For small equity holders, the reality is that any investment round has a likelihood of seeing you diluted far more than the high stake holding founders and key leadership group (or groups, if they're different). And by definition, agreements within the current structure tend to get replaced as part of the round.
The stance the founders take during the round will likely be decisive in how that turns out to feel for other stakeholders. Everyone should recognise that investors are looking for a certain kind of structure of core equity. But there's room for creativity.
There are two opposing tendencies here. The rule of thumb for financial investment is that the people who do best come as late as possible but by the first decisive round; the rule of thumb for the team is that the people who do best are the first in who stay around and add value. In this situation you're being pulled both ways at once!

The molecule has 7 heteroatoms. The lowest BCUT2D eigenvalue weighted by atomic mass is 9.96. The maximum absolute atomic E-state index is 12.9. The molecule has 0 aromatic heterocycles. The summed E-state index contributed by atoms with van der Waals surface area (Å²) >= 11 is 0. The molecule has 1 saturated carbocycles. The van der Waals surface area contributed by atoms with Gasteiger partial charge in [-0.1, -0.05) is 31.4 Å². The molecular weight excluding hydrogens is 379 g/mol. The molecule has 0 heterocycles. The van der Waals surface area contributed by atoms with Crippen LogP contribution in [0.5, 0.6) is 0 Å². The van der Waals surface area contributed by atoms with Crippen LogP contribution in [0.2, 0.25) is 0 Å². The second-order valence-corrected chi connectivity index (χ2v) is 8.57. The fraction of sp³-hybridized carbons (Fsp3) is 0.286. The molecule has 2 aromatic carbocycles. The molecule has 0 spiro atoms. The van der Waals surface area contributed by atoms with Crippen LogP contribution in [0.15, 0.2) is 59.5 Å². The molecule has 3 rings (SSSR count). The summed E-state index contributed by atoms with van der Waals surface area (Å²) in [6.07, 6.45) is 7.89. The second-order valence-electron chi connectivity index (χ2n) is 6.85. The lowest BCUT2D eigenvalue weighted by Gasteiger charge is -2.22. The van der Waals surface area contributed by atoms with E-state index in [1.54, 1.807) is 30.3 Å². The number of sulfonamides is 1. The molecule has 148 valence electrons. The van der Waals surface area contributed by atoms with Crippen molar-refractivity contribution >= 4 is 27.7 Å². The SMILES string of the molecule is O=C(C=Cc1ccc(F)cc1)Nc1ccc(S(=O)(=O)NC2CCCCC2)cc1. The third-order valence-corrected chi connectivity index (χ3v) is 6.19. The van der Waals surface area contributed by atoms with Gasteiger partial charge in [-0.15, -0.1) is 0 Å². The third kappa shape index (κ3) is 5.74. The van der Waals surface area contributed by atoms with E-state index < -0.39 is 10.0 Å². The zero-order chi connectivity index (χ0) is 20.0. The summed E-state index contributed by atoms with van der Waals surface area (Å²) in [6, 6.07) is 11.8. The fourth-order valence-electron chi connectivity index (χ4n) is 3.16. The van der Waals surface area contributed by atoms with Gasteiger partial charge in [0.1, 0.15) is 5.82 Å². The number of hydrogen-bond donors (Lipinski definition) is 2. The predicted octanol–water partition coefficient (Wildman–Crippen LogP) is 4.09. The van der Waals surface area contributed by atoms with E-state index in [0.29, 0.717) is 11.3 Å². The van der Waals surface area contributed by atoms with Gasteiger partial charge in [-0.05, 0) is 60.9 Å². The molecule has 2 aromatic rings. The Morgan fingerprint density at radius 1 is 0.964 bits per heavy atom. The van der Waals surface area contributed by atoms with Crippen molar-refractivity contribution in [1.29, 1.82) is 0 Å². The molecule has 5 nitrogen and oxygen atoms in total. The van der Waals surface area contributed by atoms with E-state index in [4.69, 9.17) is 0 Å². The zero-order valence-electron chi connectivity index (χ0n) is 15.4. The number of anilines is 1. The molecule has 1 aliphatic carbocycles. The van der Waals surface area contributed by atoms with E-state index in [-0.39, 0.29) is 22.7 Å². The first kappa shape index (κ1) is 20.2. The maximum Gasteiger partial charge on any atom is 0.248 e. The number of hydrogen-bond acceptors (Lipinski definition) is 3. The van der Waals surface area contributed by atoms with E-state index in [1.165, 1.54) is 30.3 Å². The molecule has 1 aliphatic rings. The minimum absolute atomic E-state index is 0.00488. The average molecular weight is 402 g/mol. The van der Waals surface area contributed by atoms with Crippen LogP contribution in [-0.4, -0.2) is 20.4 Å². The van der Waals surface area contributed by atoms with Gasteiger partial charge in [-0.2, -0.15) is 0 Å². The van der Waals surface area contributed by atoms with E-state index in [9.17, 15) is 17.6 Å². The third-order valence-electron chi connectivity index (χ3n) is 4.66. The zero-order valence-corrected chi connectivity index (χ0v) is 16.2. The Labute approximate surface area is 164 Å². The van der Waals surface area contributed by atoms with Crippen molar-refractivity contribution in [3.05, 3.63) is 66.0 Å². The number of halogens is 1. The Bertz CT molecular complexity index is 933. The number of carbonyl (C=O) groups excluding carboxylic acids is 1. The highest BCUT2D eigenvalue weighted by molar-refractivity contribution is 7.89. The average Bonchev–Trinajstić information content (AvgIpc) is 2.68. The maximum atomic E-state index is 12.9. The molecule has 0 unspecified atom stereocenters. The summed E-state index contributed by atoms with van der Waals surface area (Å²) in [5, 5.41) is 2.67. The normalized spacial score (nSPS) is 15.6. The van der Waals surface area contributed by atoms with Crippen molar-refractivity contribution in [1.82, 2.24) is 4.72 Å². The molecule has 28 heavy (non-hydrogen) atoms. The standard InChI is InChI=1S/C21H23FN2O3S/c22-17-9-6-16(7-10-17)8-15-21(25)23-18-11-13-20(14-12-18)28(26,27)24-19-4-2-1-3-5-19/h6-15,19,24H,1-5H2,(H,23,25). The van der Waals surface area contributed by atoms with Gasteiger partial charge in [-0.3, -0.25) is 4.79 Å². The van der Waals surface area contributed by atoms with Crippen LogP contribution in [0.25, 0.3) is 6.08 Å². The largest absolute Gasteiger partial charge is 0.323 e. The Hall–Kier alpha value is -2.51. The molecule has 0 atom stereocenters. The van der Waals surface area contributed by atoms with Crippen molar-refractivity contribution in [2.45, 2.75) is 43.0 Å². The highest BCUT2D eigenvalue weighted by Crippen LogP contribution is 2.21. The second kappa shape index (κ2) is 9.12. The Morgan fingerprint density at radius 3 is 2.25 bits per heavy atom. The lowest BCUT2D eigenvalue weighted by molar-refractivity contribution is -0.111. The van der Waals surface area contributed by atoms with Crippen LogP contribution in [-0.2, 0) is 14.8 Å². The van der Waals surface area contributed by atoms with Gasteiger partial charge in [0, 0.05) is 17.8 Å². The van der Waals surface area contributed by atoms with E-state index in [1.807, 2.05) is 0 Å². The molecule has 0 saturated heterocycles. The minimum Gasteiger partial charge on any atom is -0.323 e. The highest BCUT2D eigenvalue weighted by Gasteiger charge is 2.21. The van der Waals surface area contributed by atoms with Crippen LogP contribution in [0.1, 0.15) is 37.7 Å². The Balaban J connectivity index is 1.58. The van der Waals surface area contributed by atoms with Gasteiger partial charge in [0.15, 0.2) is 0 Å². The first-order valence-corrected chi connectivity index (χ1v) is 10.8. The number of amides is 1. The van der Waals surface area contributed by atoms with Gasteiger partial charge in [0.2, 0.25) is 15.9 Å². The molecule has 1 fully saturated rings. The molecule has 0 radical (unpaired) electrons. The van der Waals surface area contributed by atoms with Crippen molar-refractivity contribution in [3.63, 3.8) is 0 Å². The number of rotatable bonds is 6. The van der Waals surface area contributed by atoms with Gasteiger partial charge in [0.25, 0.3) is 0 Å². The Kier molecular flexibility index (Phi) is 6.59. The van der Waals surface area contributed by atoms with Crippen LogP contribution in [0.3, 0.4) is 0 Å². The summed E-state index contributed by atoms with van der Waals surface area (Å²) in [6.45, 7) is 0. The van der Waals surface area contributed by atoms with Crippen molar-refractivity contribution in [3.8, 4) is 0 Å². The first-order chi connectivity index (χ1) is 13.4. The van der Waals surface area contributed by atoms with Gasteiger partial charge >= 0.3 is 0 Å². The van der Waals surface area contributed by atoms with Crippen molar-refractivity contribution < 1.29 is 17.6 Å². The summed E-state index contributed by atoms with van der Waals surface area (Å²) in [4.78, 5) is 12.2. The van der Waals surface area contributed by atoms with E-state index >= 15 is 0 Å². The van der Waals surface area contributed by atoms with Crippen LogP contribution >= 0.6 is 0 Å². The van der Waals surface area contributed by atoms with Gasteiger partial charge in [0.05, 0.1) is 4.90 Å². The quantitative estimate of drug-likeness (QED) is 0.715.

So my thought is
- Don't expect you can necessarily achieve your goal of diluting equally to the founders. If that's not realistic, you'll find yourself opposing a successful fund-raising round - which is absolutely not where you want to be
- Do communicate with the founders so they know how important it is to achieve a result that will be seen as fair - and look for creative ways to achieve this (whether through equity classes, additional option schemes, general remuneration etc)